Put simply, education development can be described as work dedicated to the incremental betterment of learners’ experience with and success in educational systems in lower-income settings. It is about making educational systems, and all the many moving parts that comprise them, work better to reliably produce quality outcomes for all children. These truisms would seem to make education development work fertile soil for the use of improvement science methods, which aim to use disciplined inquiry and scientific methods to make social systems work better for the people they serve. Though a nascent discipline in education, the goal of improvement science seems to go hand-in-hand with the goals of education development.

 

Image: RTI International (2007) Evaluating the use of ICT for education under the Jordan Education Initiative.

And yet, we in the education development field must humbly admit that much of our work may not match up to the lofty goals stated above. Rather, much of our work is about developing “new parts” to educational systems: producing or introducing new technologies, writing and introducing new curricula, building teacher training and support systems, distributing learner support materials, or evaluating existing programs. These actions make sense, particularly when these parts are broken or missing entirely from educational systems in which we have the honor to work. However, the addition of “new parts” will not, by itself, ensure that those parts function as a coherent system. These parts will not inherently shed light on how people, roles, materials, social norms, and processes interact to produce educational outcomes, identify instances where performance is lower than desired, or determine through disciplined inquiry how to ameliorate those instances of undesirable performance. As a result, we in the education development field could learn from the methods of improvement science, and attempt to apply these lessons (and, where appropriate, these methods) in contexts in which we work.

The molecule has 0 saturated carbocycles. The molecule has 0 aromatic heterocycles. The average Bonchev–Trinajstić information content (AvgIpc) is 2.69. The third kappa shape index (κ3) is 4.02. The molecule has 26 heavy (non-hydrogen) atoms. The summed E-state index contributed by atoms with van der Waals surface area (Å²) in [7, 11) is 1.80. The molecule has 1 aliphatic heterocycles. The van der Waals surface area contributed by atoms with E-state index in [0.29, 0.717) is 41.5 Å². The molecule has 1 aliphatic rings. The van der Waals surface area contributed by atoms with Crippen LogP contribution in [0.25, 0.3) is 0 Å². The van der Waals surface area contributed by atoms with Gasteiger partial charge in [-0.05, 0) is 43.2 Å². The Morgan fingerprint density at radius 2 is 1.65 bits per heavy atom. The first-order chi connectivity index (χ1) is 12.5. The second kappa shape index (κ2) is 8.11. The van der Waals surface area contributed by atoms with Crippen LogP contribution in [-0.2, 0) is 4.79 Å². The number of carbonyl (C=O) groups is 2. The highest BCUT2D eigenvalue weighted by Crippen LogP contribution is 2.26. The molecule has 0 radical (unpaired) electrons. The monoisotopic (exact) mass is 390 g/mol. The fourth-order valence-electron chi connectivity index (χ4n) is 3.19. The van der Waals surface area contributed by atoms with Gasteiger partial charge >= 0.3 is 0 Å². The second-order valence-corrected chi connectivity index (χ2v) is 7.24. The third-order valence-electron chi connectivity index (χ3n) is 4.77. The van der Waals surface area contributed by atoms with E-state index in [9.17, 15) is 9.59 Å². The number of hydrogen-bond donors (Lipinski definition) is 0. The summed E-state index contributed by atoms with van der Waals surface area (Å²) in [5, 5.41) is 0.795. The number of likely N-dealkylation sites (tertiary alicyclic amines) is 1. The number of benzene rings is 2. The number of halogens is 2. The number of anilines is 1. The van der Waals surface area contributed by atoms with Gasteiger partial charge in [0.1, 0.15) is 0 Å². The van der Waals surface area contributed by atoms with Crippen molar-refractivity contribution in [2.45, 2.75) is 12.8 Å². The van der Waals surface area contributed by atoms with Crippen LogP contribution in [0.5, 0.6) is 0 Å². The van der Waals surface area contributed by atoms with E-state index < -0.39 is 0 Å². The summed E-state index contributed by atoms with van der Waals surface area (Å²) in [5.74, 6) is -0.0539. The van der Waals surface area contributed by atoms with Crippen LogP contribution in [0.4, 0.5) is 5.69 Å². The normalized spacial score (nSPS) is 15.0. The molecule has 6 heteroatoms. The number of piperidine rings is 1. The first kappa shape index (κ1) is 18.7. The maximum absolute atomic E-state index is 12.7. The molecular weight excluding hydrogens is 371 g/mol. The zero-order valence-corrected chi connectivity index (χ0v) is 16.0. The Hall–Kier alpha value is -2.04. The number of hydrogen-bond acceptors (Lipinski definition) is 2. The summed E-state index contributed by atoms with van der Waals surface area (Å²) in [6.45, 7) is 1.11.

Improvement science methods aim to use disciplined inquiry and scientific methods to make social systems work better for the people they serve.         

Improvement science is a catch-all term that describes a set of systematic methods which aim to improve outcomes for users of the systems – or, in educational terms, students – and to learn how to continuously improve. Improvement science should also be differentiated from both pure research and audit (or inspecting for fidelity of implementation). It has been defined as: “a body of knowledge that describes how to improve safely and consistently. Improvement science is not the same as research. Research is designed to find out what is possible. Improvement science is not the same as audit. Audit is designed to find out what is actual. Improvement science describes how to reduce the gap between what is actual and what is possible” (Health Foundation, 2011: 6). Shojania and Grimshaw (2005) add that quality improvement efforts made by organizations should be based on a high warrant of evidence. In other words, strategies for the utilization and adaptation of evidence-based improvement methods should themselves be based on a foundation of evidence. In this sense, improvement science seeks to discern what works best for addressing a particular problem, for whom, and under what set of specific conditions (Berwick, 2008; Bryk, Gomez & Grunow, 2010). It represents a field of study focused on the methods, theories, and approaches that facilitate or hinder efforts to improve quality in context-specific work processes, and centers inquiry on the day-to-day “problems of practice that have genuine consequences for people’s lives” (Bryk, 2009: 598; Health Foundation, 2011).